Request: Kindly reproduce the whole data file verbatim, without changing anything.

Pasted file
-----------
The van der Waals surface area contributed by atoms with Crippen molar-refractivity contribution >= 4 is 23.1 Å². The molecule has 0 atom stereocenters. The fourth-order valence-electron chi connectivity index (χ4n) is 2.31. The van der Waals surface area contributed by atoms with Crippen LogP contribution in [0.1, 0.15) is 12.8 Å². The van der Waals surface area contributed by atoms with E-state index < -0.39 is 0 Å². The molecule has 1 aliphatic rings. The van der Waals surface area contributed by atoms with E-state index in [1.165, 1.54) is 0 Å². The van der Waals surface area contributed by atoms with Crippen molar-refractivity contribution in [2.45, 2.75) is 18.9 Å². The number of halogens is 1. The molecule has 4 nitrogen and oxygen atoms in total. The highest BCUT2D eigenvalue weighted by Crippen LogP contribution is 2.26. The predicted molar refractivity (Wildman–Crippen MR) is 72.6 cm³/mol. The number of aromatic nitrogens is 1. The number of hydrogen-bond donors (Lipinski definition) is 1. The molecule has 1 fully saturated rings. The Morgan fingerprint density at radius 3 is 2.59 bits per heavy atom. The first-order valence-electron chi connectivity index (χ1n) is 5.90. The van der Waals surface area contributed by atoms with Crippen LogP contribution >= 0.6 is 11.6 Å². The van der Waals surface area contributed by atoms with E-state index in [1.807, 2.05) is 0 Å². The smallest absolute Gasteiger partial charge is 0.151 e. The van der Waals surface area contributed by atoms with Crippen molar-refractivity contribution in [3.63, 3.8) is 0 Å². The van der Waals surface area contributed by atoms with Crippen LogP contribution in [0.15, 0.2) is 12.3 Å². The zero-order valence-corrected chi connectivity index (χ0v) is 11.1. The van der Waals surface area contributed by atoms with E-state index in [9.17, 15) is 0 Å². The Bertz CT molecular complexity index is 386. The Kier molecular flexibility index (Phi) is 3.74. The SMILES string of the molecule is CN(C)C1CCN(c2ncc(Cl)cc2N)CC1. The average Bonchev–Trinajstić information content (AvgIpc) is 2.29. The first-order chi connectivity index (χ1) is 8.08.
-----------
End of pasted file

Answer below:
The van der Waals surface area contributed by atoms with Crippen molar-refractivity contribution >= 4 is 23.1 Å². The molecule has 0 atom stereocenters. The fourth-order valence-electron chi connectivity index (χ4n) is 2.31. The van der Waals surface area contributed by atoms with Crippen LogP contribution in [0.1, 0.15) is 12.8 Å². The van der Waals surface area contributed by atoms with E-state index < -0.39 is 0 Å². The molecule has 1 aliphatic rings. The van der Waals surface area contributed by atoms with E-state index in [1.165, 1.54) is 0 Å². The van der Waals surface area contributed by atoms with Crippen molar-refractivity contribution in [2.45, 2.75) is 18.9 Å². The number of halogens is 1. The molecule has 4 nitrogen and oxygen atoms in total. The highest BCUT2D eigenvalue weighted by Crippen LogP contribution is 2.26. The predicted molar refractivity (Wildman–Crippen MR) is 72.6 cm³/mol. The number of aromatic nitrogens is 1. The number of hydrogen-bond donors (Lipinski definition) is 1. The molecule has 1 fully saturated rings. The Morgan fingerprint density at radius 3 is 2.59 bits per heavy atom. The first-order valence-electron chi connectivity index (χ1n) is 5.90. The van der Waals surface area contributed by atoms with Crippen LogP contribution >= 0.6 is 11.6 Å². The van der Waals surface area contributed by atoms with E-state index in [1.807, 2.05) is 0 Å². The smallest absolute Gasteiger partial charge is 0.151 e. The van der Waals surface area contributed by atoms with Crippen molar-refractivity contribution in [3.63, 3.8) is 0 Å². The van der Waals surface area contributed by atoms with Crippen LogP contribution in [0.15, 0.2) is 12.3 Å². The zero-order valence-corrected chi connectivity index (χ0v) is 11.1. The van der Waals surface area contributed by atoms with E-state index in [9.17, 15) is 0 Å². The Bertz CT molecular complexity index is 386. The Kier molecular flexibility index (Phi) is 3.74. The SMILES string of the molecule is CN(C)C1CCN(c2ncc(Cl)cc2N)CC1. The average Bonchev–Trinajstić information content (AvgIpc) is 2.29. The first-order chi connectivity index (χ1) is 8.08.